Our Capacity for Contentment, is …

Contentment on the order of Perfect!

…it even possible to feel that feeling today?

Are we contented about anything or anyone – included ourselves?


“It isn’t what you have or who you are or where you are or what you are doing that makes you happy or unhappy. It is what you think about it.”Dale Carnegie


“He who is not contented with what he has, would not be contented with what he would like to have.” Socrates


“Be content with what you have, rejoice in the way things are. When you realize there is nothing lacking, the whole world belongs to you.” Lao Tzu


Roughly 1500 years separates Dale Carnegie from Socrates and Lao Tzu. Of the three of them, where they resided and what they believed were worlds apart and yet they are all saying exactly the same thing.

So as I think on this it does seems to come down to a choice. The deciding of how you are going to feel about things.

I’m guessing our capacity for contentment will be based on our choices to be content with what we have, where we are and how we feel – in that moment!

Giving thanks for what there is and then embracing life for all it can be! In that order!

Please enjoy this beautiful rendition of The Lion Sleeps Tonight along with gorgeous scenery from Africa!



Thanks for stopping by, have a great weekend, relax, enjoy family and friends as you can, and be content!

~ Penny


22 thoughts on “Our Capacity for Contentment, is …

  1. I found this a very interesting post – loved the quotations and the pictures of Africa, which I love.

    After my Mum died my Dad once said to me that he was happy enough, he just wasn’t contented any more without Mum. They had been together for 54 years and she was his muse as well as his love. He didn’t write anything new after she died, only revised previously written works. He had written 13 novels for children and four for adults since retiring early but when contentment left him, so did his inspiration. The memory is a sad one – nevertheless, I thank you for bringing it to my mind. It has also given me food for further thought.

    All the best to you 🙂

    • Thank you, and I do understand and relate. The same thing happened in reverse to me. My mom and dad were together for many years, just one year after dad was gone my mom said, I just can’t be here without him. I’m going to go where we can both dance again and she did. (They always had loved to dance and would joke about dancing for eternity). Much and love to you, we do share some similar memories don’t we? 🙂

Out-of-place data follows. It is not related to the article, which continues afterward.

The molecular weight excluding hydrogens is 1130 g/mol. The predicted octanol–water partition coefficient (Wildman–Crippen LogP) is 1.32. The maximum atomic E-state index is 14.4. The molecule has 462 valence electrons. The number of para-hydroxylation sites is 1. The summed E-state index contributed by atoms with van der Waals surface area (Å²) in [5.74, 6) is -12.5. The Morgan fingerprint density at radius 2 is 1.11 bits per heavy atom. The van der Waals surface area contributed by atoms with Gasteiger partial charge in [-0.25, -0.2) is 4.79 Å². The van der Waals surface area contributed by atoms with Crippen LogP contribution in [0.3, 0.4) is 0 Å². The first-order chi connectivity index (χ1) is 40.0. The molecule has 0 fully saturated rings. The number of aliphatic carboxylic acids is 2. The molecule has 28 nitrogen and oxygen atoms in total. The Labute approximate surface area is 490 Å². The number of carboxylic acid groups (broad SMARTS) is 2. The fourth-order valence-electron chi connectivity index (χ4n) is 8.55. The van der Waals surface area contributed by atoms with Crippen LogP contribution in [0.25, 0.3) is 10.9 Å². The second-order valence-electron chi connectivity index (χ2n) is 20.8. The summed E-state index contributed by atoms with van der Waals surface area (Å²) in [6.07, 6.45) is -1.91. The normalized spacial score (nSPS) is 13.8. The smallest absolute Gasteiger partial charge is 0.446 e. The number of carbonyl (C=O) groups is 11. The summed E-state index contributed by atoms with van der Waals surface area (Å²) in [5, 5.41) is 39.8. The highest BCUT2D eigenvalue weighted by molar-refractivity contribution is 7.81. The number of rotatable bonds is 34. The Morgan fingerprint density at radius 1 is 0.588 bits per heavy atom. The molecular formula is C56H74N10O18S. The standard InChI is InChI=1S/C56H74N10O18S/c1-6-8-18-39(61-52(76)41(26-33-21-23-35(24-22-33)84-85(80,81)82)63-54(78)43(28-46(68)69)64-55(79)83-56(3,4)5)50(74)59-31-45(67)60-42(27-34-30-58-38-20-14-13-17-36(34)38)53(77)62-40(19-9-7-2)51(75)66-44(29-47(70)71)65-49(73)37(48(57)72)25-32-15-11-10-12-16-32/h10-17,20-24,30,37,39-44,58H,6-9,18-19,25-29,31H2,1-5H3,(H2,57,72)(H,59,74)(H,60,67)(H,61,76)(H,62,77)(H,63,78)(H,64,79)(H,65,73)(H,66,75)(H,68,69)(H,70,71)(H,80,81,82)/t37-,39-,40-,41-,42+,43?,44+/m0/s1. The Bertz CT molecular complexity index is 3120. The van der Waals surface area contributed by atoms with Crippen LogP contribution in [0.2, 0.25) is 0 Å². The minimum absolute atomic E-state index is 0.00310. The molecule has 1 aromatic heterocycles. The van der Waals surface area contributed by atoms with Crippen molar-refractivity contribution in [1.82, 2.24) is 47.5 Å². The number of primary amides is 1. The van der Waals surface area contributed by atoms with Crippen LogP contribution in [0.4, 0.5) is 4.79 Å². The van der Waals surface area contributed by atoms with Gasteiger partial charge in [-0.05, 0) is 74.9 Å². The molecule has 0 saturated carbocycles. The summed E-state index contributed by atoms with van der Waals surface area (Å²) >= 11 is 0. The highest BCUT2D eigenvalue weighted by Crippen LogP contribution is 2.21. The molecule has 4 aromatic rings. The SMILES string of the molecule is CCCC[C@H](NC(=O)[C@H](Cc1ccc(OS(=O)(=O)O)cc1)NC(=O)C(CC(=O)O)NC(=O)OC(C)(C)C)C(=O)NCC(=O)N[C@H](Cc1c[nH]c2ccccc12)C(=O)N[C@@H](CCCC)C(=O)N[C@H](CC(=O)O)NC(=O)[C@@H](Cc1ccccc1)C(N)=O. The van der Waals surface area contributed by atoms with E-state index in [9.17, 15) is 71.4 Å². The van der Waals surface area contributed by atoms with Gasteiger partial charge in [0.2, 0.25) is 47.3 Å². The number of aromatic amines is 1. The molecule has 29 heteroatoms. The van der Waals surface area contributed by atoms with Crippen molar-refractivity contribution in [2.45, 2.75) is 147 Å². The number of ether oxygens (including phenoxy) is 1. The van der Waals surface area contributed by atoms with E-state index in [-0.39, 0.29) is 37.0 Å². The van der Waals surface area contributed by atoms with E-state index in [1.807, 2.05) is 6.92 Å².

• I love the idea of your Mum and Dad dancing for eternity. It reminds me of when my Granny was dying and she said that we were not to worry as she’d been waiting to see Grandad for such a long time and now the wait was over.

        Indeed we do share similar memories and it’s so lovely to be able to do so over the miles through the medium of the blogosphere.

        All the best to you and yours 🙂

    • I agree on both things Rosy. Isn’t the music wonderful though? Very peaceful and soothing! Thanks my friend, especially for the smiles and hugs, I find I am ever in need of those! 🙂 xxoxx

  2. When I started to delve into Eastern cultures, began meditating and practicing mindfulness, I felt a shift in my being, a contentment that I had not experienced before. When we realize that there is an impermanence to everything, I feel it easier to find that elusive contentment. Another great post Penny. Have a lovely weekend my friend. 🙂

  3. Very good post! i liked how you staring with the Dale Carnegie,Socrates and Lao Tzu sentences and continue with yourself about their opinions. I think that is a good point of view to practice as society, a society that want more, more and more and is not happy

  4. There is nothing better than getting into bed feeling peaceful and contented knowing the satisfaction of having completed a day without stress or giving stress to others.

    And how do we recognize that contentment? Probably because we have experienced the opposite feeling and know its pain. 😦

  5. Kahlil Gibran said: ‘Your living is determined not so much by what life brings to you as by the attitude you bring to life; not so much by what happens to you as by the way your mind looks at what happens.’
    It seems that great minds do indeed think alike.

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